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Nigerian gunmen leave scores of Christians dead

04 January 2024

CSW

A building in a village in Plateau State damaged during a Christmas attack

A building in a village in Plateau State damaged during a Christmas attack

SCORES of people died in an attack on Christian communities in Plateau State, Nigeria, which began on Christmas Eve and continued into Christmas Day.

About 195 people are thought to have died after armed gunmen attacked remote communities, destroying homes and property and killing people indiscriminately. Many are reported to have been burned to death in their homes.

The Pope, his Angelus message in St Peter’s Square, on New Year’s Eve, prayed for God to free Nigeria from such atrocities.

The charity Release International said that, in one village, nine church members, including the pastor, were murdered, and eight Baptist churches were burned down. In footage circulating on social media, a woman carrying a baby was seen being attacked.

Attacks on Christian communities in this part of Nigeria have been increasing for years (News, 14 July 2023). Tensions between the largely Muslim Fulani herdsmen and Christian farming communities have been inflamed over access to land and water, but Christians believe that religious persecution lies behind the rising violence.

In his New Year broadcast, the Governor of Plateau State, Caleb Mutfwang, described the attacks as genocide and said that they were not clashes between farmers and herders. “These series of attacks on our people are a clear case of criminality, insurgency, and terrorism, and must be seen and handled in that manner if we must succeed in halting this wanton destruction of lives and property.”

The state government declared seven days of mourning.

The president of the Christian Council of Nigeria, Archbishop Daniel Okoh, of Christ Holy Church Interational, called for a stronger police and military response. “The burning down of houses, worship centres, and the destruction of properties worth millions of naira is not only a criminal act but also a direct assault on our shared values of peace, unity, and mutual respect. Such acts have no place in our society, and must not be allowed to prevail,” he said.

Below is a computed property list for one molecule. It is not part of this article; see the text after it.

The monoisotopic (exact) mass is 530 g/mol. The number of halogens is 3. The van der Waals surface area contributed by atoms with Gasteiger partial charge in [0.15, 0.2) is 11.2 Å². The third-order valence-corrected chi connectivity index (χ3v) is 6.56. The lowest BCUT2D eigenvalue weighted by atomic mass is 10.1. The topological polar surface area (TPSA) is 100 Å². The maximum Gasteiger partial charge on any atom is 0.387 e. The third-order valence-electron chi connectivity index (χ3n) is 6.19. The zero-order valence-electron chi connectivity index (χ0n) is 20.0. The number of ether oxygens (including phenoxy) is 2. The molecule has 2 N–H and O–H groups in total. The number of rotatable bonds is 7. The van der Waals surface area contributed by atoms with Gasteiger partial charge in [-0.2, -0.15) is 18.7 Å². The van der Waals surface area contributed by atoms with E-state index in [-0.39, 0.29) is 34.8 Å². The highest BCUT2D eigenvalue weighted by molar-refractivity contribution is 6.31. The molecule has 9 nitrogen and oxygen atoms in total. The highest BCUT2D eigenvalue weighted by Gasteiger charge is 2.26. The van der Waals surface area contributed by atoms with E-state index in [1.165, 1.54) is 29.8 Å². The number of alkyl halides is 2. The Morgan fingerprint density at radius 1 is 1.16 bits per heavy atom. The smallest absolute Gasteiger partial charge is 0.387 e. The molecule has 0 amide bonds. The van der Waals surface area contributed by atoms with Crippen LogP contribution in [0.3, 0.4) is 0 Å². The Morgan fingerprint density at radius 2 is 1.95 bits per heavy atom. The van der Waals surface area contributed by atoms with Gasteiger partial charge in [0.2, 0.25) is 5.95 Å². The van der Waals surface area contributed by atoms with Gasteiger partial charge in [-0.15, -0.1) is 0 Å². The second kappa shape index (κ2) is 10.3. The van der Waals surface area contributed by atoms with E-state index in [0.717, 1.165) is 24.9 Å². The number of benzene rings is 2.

The general secretary of the World Council of Churches, the Revd Professor Jerry Pillay, called on partners and Churches around the world to “raise their voice in prayer for equal human rights, justice, and peace in Nigeria”.

Release International published its latest Persecution Trends Report at the end of December. This warns that violence against Christians is expected to intensify this year in Nigeria, and also in India, Pakistan, and China.

“The persistent killing of small groups and individuals is spreading across the central regions of southern Kaduna, Benue, Plateau, and Taraba states,” the report says. Jihadists and their allies are attacking Christian communities, “dispossessing them of their lands by destroying their food supplies and forcing them to convert or flee”.

It estimates that, in 2023, more than 6000 Christians were killed in Nigeria.

In India, which is also entering an election year, persecution of Christians is growing under the current Hindu nationalist government, the Persecution Trends Report warns. In Manipur, in north-east India last year, a wave of violence led to 175 deaths and reports of sexual violence against women; video footage of an attack on two women drew worldwide attention (News, 28 July 2023).

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